|Ninety years of dreaming
The Point Pleasant Canal
When the canal was opened in 1925 the upper Barnegat Bay was transformed from a stable fresh water area to a salt water bay with tides and currents. No environmental impact statement was needed.
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The Point Pleasant Canal first connected Barnegat Bay with the Manasquan River about three quarters of a century ago. That two mile ditch had been a dream of local planners since the early part of the nineteenth century and it became a nightmare shortly after its opening.
In 1833, the New Jersey Assembly authorized the creation of the Manasquan River and Barnegat Bay Canal Company to connect the bay to the Manasquan River through what is now Twilight Lake in Bay Head and Lake of the Lilies, Little Silver Lake, and Lake Louise in Point Pleasant Beach. Nothing came of this plan or similar ones proposed periodically through 1911.
In 1912, proponents shifted their interest to the site that was
eventually selected. The beachfront area had been developed to an extent
that the original route was impractical. A 1903 plan, for instance,
called for eight bridges and a railroad draw. Its cost was estimated at
$155,000 compared to the $5,000 estimate for the original proposal
seventy years before.
With an initial $30,000 appropriation from the legislature, the canal was finally begun in 1916 with dredging through the Bay Head marshland. A half mile was dug before the United States entered World War I and construction was suspended.
Progress resumed in 1918 after emergency defense funding was secured. For seven more years excavation proceeded at a snail's pace because the state would make only small appropriations each year and costs climbed. The stop-and-go nature of the funding resulted in new bidding and frequently changing contractors. The LeChard Dredging Company of Point Pleasant took over the project for a while.
The original Rt. 88 bridge was constructed while the canal was still dry. The Lovelandtown bridge was built in 1929, several years after the opening.
There are varying accounts of exactly when the canal became navigable in 1926, but a climatic moment came at 3:15 p.m. on December 15, 1925 when a scoop dredge lifted a shovel full of dirt and allowed the waters of the Manasquan River and Barnegat Bay to intermingle.
Problems and Controversies
The Point Pleasant Canal has always been a source of controversy, problems, or ambivalent emotions.
Citing the fact that the waterway is entirely within Point Pleasant Borough's boundaries, and wanting to be more closely identified with the canal, Point Pleasant officials in 1964 successfully petitioned Congress to change the name from the Bay Head — Manasquan Canal to the Point Pleasant Canal. But in the 1990's some town officials, wanting to show there was more there than just a ditch dividing the community in half, made an unsuccessful proposal to find a new slogan for Point Pleasant to replace "Home of the Canal."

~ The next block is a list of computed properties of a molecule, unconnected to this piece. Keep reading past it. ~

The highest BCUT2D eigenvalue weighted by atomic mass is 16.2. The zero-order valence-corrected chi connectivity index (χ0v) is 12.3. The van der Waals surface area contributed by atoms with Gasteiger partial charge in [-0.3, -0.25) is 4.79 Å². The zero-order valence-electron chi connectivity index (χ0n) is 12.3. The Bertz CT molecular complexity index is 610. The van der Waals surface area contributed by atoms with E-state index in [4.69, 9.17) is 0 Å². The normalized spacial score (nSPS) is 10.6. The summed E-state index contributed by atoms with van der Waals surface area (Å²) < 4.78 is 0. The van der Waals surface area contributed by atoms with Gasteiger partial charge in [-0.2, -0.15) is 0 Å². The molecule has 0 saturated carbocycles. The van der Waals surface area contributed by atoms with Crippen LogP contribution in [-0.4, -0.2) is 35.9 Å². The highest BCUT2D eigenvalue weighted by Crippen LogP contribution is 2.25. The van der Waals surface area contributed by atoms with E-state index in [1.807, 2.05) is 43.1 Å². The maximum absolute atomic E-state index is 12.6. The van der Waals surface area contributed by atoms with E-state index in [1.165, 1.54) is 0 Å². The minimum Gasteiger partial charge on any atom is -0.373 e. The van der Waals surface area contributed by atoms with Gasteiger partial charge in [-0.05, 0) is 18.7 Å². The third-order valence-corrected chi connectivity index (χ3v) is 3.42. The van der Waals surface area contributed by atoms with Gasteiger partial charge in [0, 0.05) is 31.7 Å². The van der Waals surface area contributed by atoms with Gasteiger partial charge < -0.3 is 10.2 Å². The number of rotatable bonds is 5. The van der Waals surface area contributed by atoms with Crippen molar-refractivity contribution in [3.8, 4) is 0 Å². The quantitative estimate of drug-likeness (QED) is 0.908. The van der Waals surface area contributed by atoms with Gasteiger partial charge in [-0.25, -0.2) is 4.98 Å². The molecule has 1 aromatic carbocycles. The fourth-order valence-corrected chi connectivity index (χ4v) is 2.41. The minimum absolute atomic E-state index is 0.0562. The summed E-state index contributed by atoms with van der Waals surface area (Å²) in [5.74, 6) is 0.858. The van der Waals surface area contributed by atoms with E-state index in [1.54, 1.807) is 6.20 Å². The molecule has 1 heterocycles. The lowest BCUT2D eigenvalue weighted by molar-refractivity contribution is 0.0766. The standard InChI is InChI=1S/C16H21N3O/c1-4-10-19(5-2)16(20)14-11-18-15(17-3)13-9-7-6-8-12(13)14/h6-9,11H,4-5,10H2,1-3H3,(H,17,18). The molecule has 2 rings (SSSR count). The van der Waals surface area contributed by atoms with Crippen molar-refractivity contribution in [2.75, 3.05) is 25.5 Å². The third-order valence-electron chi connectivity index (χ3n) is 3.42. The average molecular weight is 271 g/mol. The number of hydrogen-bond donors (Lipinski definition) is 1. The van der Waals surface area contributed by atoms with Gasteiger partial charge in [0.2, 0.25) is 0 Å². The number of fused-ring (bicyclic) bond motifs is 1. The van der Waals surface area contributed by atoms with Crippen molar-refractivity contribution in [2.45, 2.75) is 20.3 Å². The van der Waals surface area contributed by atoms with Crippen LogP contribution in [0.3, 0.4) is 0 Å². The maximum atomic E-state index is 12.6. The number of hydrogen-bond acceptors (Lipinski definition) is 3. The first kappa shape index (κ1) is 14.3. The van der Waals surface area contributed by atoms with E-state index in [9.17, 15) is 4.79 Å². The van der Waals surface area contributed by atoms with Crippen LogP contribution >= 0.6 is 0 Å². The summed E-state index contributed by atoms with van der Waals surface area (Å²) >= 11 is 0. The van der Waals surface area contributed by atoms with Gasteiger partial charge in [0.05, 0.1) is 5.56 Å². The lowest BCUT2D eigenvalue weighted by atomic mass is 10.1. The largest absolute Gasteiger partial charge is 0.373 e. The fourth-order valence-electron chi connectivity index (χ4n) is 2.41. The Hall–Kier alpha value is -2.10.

The first canal debate involved the nature of upper Barnegat Bay and the Metedeconk River, which would change from a fresh water to salt water environment if the waterway were dug. Many residents of that upper bay area opposed its building because the intrusion of salt water would (and eventually did) bring tides and currents to the still waters, destroying or diminishing bass, perch and pike fishing, and destroying cranberry bogs.
Immediately after its opening to navigation in 1926, the strong currents that have plagued the canal ever since began causing serious problems. In less than six months its banks, which were not bulkheaded, had been eroded, creating shoaling and nearly closing it. The two bridges began to be undermined.
The real disaster came as Manasquan Inlet began to shoal over and close several months later. Boaters blamed the diversion of river water down the canal. Efforts to keep the inlet open using high pressure hoses were losing battles. For most of the time through 1930 the inlet was closed. Steam shovels were finally brought in and jetties built. The inlet was reopened in February 1931. • The inlet reopening story
But the inlet reopening returned tidal currents to the canal, bringing back the erosion, shoaling and bridge undermining problem. In 1935 Federal officials begin building wooden bulkheads to end the erosion, a task that took until 1947 to finish. Around 1960, the bulkheads themselves began to erode at their bases. To stabilize them and the aging bridges, the Army Corps of Engineers began dropping boulders into the canal. But this made some sections more shallow and, with the same amount of water rushing through, those sections developed extremely hazardous currents. One section by the Rt. 88 bridge became a series of rapids.
The situation improved as both original bridges were replaced (Lovelandtown in 1972 and Rt. 88 in 1986), the wooden bulkhead was replaced with steel, and the rocks were removed.
— By Jerry Woolley and Jeff Heim
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